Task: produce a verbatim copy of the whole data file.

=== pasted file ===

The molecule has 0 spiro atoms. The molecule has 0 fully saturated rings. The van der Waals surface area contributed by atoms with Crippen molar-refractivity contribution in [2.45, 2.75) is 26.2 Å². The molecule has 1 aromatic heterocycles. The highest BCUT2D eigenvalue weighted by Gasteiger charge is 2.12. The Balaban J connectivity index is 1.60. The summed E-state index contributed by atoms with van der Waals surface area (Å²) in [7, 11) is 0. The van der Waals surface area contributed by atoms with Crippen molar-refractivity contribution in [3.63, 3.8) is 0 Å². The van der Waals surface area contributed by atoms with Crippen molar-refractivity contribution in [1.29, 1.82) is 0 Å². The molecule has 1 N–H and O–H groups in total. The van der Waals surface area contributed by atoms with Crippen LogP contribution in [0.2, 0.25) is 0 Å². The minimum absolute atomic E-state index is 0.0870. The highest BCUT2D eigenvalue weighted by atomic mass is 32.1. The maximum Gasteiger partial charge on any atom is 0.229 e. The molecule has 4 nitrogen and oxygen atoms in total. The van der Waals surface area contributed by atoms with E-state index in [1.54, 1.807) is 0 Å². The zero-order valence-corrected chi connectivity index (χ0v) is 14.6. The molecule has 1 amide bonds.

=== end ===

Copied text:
The molecule has 0 spiro atoms. The molecule has 0 fully saturated rings. The van der Waals surface area contributed by atoms with Crippen molar-refractivity contribution in [2.45, 2.75) is 26.2 Å². The molecule has 1 aromatic heterocycles. The highest BCUT2D eigenvalue weighted by Gasteiger charge is 2.12. The Balaban J connectivity index is 1.60. The summed E-state index contributed by atoms with van der Waals surface area (Å²) in [7, 11) is 0. The van der Waals surface area contributed by atoms with Crippen molar-refractivity contribution in [3.63, 3.8) is 0 Å². The van der Waals surface area contributed by atoms with Crippen molar-refractivity contribution in [1.29, 1.82) is 0 Å². The molecule has 1 N–H and O–H groups in total. The van der Waals surface area contributed by atoms with Crippen LogP contribution in [0.2, 0.25) is 0 Å². The minimum absolute atomic E-state index is 0.0870. The highest BCUT2D eigenvalue weighted by atomic mass is 32.1. The maximum Gasteiger partial charge on any atom is 0.229 e. The molecule has 4 nitrogen and oxygen atoms in total. The van der Waals surface area contributed by atoms with E-state index in [1.54, 1.807) is 0 Å². The zero-order valence-corrected chi connectivity index (χ0v) is 14.6. The molecule has 1 amide bonds.